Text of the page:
Obviously, the struggles between true believers and apostates or those who sloganise Awo but deny his essence are not about to abate. But then is it not a backhanded tribute to the Awo legacy that it can be invoked by non-believers, opponents and opportunists to create a political leeway three decades after the sage passed on? In other words, the cloning or bastardisation of a legacy is part of the history of that legacy, even if an unsavoury aspect. We do not know enough about how political genes are transferred from father to son, or daughter as the case may be. How do famous political parents transfer values, ethos and seeds of greatness to their children? To rummage outside Nigeria, what did Justin Trudeau, current Prime Minister of Canada, take away from his father, Pierre Trudeau, a former Prime Minister of Canada, apart from a thriving family business? In his memoirs, the younger Trudeau provides some insights. On one occasion at the parliamentary restaurant, as Trudeau recalled it: “I was becoming politically aware (at eight years) and I recognised one whom I knew to be one of my father’s chief rivals. Thinking of pleasing my father, I told a joke about him, a generic silly little grade school thing. My father looked at me sternly and said, ‘Justin, never attack the individual. We can be in total disagreement with someone without denigrating them as a consequence’”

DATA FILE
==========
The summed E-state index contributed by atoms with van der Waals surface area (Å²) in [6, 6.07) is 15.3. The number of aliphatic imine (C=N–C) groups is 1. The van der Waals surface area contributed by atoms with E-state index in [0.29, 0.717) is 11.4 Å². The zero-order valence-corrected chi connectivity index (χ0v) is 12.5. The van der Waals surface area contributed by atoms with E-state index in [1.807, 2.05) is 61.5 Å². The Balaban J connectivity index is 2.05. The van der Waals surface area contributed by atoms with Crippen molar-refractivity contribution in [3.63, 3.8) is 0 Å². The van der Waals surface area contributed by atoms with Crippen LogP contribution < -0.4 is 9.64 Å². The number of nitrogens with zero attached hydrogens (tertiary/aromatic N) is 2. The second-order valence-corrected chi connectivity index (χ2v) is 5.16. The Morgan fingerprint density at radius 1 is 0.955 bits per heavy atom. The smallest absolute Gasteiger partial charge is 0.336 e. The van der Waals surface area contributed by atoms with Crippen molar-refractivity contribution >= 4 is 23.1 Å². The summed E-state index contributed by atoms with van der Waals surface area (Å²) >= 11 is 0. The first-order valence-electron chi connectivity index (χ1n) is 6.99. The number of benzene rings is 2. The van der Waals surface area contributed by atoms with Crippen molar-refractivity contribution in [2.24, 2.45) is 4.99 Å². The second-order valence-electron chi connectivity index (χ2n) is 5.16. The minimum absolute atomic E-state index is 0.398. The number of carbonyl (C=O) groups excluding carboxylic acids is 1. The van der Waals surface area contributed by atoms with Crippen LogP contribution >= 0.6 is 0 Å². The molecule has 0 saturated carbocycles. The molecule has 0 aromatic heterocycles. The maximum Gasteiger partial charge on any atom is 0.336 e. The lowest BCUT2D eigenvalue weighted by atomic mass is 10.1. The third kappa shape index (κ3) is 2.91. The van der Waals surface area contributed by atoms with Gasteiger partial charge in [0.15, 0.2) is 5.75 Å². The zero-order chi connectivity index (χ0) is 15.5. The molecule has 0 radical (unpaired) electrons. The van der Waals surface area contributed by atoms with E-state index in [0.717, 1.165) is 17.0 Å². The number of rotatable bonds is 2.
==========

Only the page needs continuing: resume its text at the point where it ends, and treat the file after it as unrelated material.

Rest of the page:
There is evidence that Justin as Prime Minister has, on the whole, adhered to that early lesson, by attacking the record of his opponents when the need arises, without putting them down or making them look stupid. Back to the Awolowos, we will never know how much Dosunmu took away from her illustrious father until we read her memoirs, but a few things can be inferred. There is, for example, the audacity of a woman holding her own politically in a patriarchal society where women are supposed to be meek and mute, consigned to the other room. She was not only a member of the Constituent Assembly in the late 1980s but went on to run for the governorship of Lagos State in unlikely circumstances, and to become her country’s ambassador.